Thursday, June 18, 2015

Recommended Reading

by Susan

At first they just chewed on them.  Our board book copies of Helen Oxenbury's The First Day of School and The Ballet Class were covered in teeth marks.  I even got a bathtub version of Peter Rabbit so it would stand up better to the wear. But we persisted and little by little they learned to turn the pages and not tear them.  Living outside of the United States, we had to invest in buying books. Grandparents were a great source of them.  My mother-in-law once arrived with a suitcase filled with dozens of Golden Books, one particular book of fairy tales from around the world and the entire collection of Beatrix Potter's stories.  We read at all hours of day and night.  I could recite Margaret Wise Brown's Good Night Moon by heart, because it was the book Kent had to hear before he went to sleep.  I looked forward to summer visits to my parents' house in College Station, where I would hit the public library every day to check out as many books as I could.  I myself had become an independent reader at about the age of five but my own children seemed to enjoy listening to me more than reading on their own.  I remember the day Miranda took on the responsibility of satisfying her own reading curiosity.  She was in the fourth grade.  We were traveling and I was reading one of the Hardy Boys books aloud to her.  At some point I had to stop.  She could not wait until the next opportunity for me to read to her because she wanted the mystery solved.  So she picked up the book and finished it by herself.  Safaa, on the other hand, started playing a mind game with me.  When I would encourage him to read on his own, he would tell me he hated reading!  He knew how much it meant to me to instill a love of reading in them and I was not about to let him off the hook.  One day I picked up a copy of one of the Magic Treehouse books and began reading silently but making comments out loud:  Wow! I can't believe that happened, Oh! No! don't do that!  Finally the curiosity got him as well and he snatched the book from my hands to read the story on his own.

Once we moved back to Texas, getting a library card was one of the first things we did.  The Cedar Park library has a great children's collections and we took full advantage of it.  We could get up to 35 titles at a time!  I was always surprised when I would overhear mothers tell their children that they were only taking three books today. Why?  It's free, why not take thirty five.  If you don't like them you can bring them back and get another thirty five.  That is how we read every single Dr. Seuss book.  That is how we came to know authors and series that we love to this day.  And then there were audiobooks, the best strategy for keeping the peace in the car when running errands or on long road trips.  We only ran into a problem once when the three year old Kent could not stand the voice of the reader of the Harry Potter books and we had to wait for him to fall asleep before we could listen to that story.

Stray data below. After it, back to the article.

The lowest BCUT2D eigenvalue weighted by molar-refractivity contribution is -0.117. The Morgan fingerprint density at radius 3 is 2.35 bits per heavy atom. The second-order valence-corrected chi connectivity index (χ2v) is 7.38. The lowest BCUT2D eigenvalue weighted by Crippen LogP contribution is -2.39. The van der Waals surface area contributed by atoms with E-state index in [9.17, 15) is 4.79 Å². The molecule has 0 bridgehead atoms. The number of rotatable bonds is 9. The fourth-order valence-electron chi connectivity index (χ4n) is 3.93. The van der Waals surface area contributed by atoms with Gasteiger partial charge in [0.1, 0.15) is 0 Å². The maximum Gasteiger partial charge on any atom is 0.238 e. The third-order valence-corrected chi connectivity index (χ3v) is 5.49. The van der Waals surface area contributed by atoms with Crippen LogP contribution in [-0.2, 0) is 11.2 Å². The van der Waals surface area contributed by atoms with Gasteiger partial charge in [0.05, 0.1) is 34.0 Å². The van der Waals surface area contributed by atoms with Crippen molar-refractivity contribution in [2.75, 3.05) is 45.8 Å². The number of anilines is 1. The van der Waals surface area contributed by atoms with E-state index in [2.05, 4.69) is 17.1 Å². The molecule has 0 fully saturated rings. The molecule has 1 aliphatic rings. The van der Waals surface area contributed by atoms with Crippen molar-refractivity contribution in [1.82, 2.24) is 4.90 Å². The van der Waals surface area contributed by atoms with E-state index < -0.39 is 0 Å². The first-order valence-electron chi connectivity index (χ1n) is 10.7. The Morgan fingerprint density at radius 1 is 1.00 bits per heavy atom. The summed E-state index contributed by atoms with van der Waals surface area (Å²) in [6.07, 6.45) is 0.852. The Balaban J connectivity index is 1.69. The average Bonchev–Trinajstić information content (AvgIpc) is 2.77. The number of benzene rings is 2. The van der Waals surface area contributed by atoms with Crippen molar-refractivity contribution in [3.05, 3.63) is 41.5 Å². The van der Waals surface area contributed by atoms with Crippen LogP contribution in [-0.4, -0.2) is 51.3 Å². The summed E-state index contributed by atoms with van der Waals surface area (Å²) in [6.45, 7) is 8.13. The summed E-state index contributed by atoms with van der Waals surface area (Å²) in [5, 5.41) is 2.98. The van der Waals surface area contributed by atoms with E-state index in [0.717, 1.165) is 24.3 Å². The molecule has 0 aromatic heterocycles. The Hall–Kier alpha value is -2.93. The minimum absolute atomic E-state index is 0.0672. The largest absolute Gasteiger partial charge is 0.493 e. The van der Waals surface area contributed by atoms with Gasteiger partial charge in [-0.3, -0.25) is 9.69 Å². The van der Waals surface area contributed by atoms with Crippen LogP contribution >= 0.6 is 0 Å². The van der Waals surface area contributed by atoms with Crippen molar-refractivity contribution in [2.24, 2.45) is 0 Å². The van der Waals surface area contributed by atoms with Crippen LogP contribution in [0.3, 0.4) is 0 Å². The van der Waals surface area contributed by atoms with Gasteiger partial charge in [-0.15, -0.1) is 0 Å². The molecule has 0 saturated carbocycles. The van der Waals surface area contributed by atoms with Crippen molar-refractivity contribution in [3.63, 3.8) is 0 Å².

Before sitting down to write this post I asked all four of my children who are now 25, 22, 18 and 16, to send me a list of their favorite children's books.  Instead they sent me names of authors.  I realized that through reading they had made some special friends who had introduced them to ideas, adventures and language that neither of their parents or kids on the playground or teachers in their classrooms could have done.  Here is the list they sent me:

John Scieszka and his The True Story of the Three Little Pigs and Squids Will be Squids for their satirical take on traditional tales are Niku's favorite.  They all love Patricia Polacco and her stories that are inspired by her family.  We first met Tomie DiPaola on an episode of Barney and then again in person when he came to the Wildflower Center in Austin.  He is a prolific writer and his Strega Nona stories as well as the wildflower stories (The Legend of the Bluebonnet, The Legend of the Indian Paintbrush and the Legend of the Poinsettia) are Niku's favorites as well.  Another author/friend that is fondly remembered is Kevin Henkes with his mice characters that reenact life as a kindergartener in such beautiful language and always with a good resolution.  And then there was Chris Van Allsburg, not just an author but a beautiful illustrator.  Even I had to think really hard to decipher the inner meaning of The Wretched Stone or The Sweetest Fig.

They also wanted me to write about the read-alouds that their father continued well into teenage-hood of his favorite books, the Harry Potter series and then the Lord of the Rings,  multiple times.  Most nights he was supposed to put them to sleep by reading but it was him who fell asleep first!

It's been a while since we have read a book aloud together.  But I can say that all four of them have become readers of one sort or another.  They have definitely become thinkers and learners and admirers of the written language and stories of the diverse people of this world.  This summer support your public library, it's free, it's cool and you will meet some really cool people there.

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